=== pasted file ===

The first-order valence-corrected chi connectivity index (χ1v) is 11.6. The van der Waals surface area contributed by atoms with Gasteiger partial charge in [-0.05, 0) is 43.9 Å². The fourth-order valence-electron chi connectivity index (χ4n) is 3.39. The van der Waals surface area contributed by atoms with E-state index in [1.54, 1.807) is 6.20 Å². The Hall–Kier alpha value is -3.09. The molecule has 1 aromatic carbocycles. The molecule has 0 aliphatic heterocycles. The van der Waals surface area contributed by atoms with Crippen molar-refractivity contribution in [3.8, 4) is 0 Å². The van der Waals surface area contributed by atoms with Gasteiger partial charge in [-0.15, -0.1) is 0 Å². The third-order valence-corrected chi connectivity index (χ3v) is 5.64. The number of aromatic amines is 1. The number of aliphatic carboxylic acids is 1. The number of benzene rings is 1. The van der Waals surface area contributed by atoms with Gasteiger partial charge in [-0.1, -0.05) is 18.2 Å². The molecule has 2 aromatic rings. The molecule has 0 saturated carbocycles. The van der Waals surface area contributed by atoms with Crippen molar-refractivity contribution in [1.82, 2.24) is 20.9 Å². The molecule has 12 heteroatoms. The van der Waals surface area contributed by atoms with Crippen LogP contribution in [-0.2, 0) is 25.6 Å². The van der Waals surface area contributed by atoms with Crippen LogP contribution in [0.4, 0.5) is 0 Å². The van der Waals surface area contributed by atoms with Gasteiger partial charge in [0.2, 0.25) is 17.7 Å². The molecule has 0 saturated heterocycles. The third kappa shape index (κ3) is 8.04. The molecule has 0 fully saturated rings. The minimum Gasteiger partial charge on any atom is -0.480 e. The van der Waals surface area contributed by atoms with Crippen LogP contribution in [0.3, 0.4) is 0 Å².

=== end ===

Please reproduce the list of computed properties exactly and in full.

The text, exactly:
The first-order valence-corrected chi connectivity index (χ1v) is 11.6. The van der Waals surface area contributed by atoms with Gasteiger partial charge in [-0.05, 0) is 43.9 Å². The fourth-order valence-electron chi connectivity index (χ4n) is 3.39. The van der Waals surface area contributed by atoms with E-state index in [1.54, 1.807) is 6.20 Å². The Hall–Kier alpha value is -3.09. The molecule has 1 aromatic carbocycles. The molecule has 0 aliphatic heterocycles. The van der Waals surface area contributed by atoms with Crippen molar-refractivity contribution in [3.8, 4) is 0 Å². The van der Waals surface area contributed by atoms with Gasteiger partial charge in [-0.15, -0.1) is 0 Å². The third-order valence-corrected chi connectivity index (χ3v) is 5.64. The number of aromatic amines is 1. The number of aliphatic carboxylic acids is 1. The number of benzene rings is 1. The van der Waals surface area contributed by atoms with Gasteiger partial charge in [-0.1, -0.05) is 18.2 Å². The molecule has 2 aromatic rings. The molecule has 0 saturated carbocycles. The van der Waals surface area contributed by atoms with Crippen molar-refractivity contribution in [1.82, 2.24) is 20.9 Å². The molecule has 12 heteroatoms. The van der Waals surface area contributed by atoms with Crippen LogP contribution in [-0.2, 0) is 25.6 Å². The van der Waals surface area contributed by atoms with Crippen LogP contribution in [0.4, 0.5) is 0 Å². The van der Waals surface area contributed by atoms with Gasteiger partial charge in [0.2, 0.25) is 17.7 Å². The molecule has 0 saturated heterocycles. The third kappa shape index (κ3) is 8.04. The molecule has 0 fully saturated rings. The minimum Gasteiger partial charge on any atom is -0.480 e. The van der Waals surface area contributed by atoms with Crippen LogP contribution in [0.3, 0.4) is 0 Å².